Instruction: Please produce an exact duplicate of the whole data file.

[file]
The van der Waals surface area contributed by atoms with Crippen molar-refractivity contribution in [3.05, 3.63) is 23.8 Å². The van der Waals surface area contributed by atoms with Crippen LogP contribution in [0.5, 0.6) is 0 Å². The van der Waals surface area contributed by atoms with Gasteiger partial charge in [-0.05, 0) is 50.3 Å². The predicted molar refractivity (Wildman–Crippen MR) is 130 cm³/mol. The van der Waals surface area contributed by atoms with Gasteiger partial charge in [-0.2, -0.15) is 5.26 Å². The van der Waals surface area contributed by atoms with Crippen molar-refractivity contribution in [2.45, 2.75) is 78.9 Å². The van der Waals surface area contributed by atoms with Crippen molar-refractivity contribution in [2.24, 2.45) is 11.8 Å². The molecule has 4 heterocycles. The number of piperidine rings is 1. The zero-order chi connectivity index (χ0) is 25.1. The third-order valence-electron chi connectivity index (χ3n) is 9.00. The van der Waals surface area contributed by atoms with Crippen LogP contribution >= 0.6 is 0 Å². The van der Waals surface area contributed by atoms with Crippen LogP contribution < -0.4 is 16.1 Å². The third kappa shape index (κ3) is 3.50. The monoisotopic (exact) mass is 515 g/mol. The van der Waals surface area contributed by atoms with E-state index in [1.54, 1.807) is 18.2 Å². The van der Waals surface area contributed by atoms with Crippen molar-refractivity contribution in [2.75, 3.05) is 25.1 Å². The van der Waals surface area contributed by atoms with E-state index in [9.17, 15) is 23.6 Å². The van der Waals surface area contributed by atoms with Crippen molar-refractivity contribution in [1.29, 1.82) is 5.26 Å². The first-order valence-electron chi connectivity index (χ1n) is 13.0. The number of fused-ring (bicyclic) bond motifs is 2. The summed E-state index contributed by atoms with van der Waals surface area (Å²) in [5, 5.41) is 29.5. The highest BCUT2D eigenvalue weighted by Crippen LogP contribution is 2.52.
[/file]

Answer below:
The van der Waals surface area contributed by atoms with Crippen molar-refractivity contribution in [3.05, 3.63) is 23.8 Å². The van der Waals surface area contributed by atoms with Crippen LogP contribution in [0.5, 0.6) is 0 Å². The van der Waals surface area contributed by atoms with Gasteiger partial charge in [-0.05, 0) is 50.3 Å². The predicted molar refractivity (Wildman–Crippen MR) is 130 cm³/mol. The van der Waals surface area contributed by atoms with Gasteiger partial charge in [-0.2, -0.15) is 5.26 Å². The van der Waals surface area contributed by atoms with Crippen molar-refractivity contribution in [2.45, 2.75) is 78.9 Å². The van der Waals surface area contributed by atoms with Crippen molar-refractivity contribution in [2.24, 2.45) is 11.8 Å². The molecule has 4 heterocycles. The number of piperidine rings is 1. The zero-order chi connectivity index (χ0) is 25.1. The third-order valence-electron chi connectivity index (χ3n) is 9.00. The van der Waals surface area contributed by atoms with Crippen LogP contribution >= 0.6 is 0 Å². The van der Waals surface area contributed by atoms with Crippen LogP contribution < -0.4 is 16.1 Å². The third kappa shape index (κ3) is 3.50. The monoisotopic (exact) mass is 515 g/mol. The van der Waals surface area contributed by atoms with E-state index in [1.54, 1.807) is 18.2 Å². The van der Waals surface area contributed by atoms with Crippen molar-refractivity contribution in [2.75, 3.05) is 25.1 Å². The van der Waals surface area contributed by atoms with E-state index in [9.17, 15) is 23.6 Å². The van der Waals surface area contributed by atoms with Crippen molar-refractivity contribution in [1.29, 1.82) is 5.26 Å². The first-order valence-electron chi connectivity index (χ1n) is 13.0. The number of fused-ring (bicyclic) bond motifs is 2. The summed E-state index contributed by atoms with van der Waals surface area (Å²) in [5, 5.41) is 29.5. The highest BCUT2D eigenvalue weighted by Crippen LogP contribution is 2.52.